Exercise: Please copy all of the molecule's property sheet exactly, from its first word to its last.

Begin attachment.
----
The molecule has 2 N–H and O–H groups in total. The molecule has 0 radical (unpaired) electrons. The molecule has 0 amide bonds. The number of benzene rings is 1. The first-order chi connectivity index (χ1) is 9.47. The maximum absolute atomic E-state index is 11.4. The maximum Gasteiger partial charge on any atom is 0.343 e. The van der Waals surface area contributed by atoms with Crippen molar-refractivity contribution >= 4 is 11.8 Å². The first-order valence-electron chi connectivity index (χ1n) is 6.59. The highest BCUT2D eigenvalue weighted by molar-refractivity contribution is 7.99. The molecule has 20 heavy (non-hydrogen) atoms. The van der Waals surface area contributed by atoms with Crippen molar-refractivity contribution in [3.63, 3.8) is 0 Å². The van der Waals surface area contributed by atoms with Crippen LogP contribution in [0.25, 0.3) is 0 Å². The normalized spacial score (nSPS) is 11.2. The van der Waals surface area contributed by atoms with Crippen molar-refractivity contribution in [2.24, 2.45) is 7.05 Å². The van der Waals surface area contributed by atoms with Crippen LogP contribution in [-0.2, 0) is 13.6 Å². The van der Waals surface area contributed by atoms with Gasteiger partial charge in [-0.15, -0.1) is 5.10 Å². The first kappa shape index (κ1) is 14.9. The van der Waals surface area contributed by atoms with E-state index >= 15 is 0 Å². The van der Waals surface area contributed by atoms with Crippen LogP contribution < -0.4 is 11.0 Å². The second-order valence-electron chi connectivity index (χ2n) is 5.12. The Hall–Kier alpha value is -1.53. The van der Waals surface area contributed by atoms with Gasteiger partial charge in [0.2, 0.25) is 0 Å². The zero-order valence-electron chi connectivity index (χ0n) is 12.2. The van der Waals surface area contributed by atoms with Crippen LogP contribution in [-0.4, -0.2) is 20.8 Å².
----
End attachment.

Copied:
The molecule has 2 N–H and O–H groups in total. The molecule has 0 radical (unpaired) electrons. The molecule has 0 amide bonds. The number of benzene rings is 1. The first-order chi connectivity index (χ1) is 9.47. The maximum absolute atomic E-state index is 11.4. The maximum Gasteiger partial charge on any atom is 0.343 e. The van der Waals surface area contributed by atoms with Crippen molar-refractivity contribution >= 4 is 11.8 Å². The first-order valence-electron chi connectivity index (χ1n) is 6.59. The highest BCUT2D eigenvalue weighted by molar-refractivity contribution is 7.99. The molecule has 20 heavy (non-hydrogen) atoms. The van der Waals surface area contributed by atoms with Crippen molar-refractivity contribution in [3.63, 3.8) is 0 Å². The van der Waals surface area contributed by atoms with Crippen LogP contribution in [0.25, 0.3) is 0 Å². The normalized spacial score (nSPS) is 11.2. The van der Waals surface area contributed by atoms with Crippen molar-refractivity contribution in [2.24, 2.45) is 7.05 Å². The van der Waals surface area contributed by atoms with Crippen LogP contribution in [-0.2, 0) is 13.6 Å². The van der Waals surface area contributed by atoms with Gasteiger partial charge in [-0.15, -0.1) is 5.10 Å². The first kappa shape index (κ1) is 14.9. The van der Waals surface area contributed by atoms with E-state index >= 15 is 0 Å². The van der Waals surface area contributed by atoms with Crippen LogP contribution < -0.4 is 11.0 Å². The second-order valence-electron chi connectivity index (χ2n) is 5.12. The Hall–Kier alpha value is -1.53. The van der Waals surface area contributed by atoms with Gasteiger partial charge in [0.2, 0.25) is 0 Å². The zero-order valence-electron chi connectivity index (χ0n) is 12.2. The van der Waals surface area contributed by atoms with Crippen LogP contribution in [-0.4, -0.2) is 20.8 Å².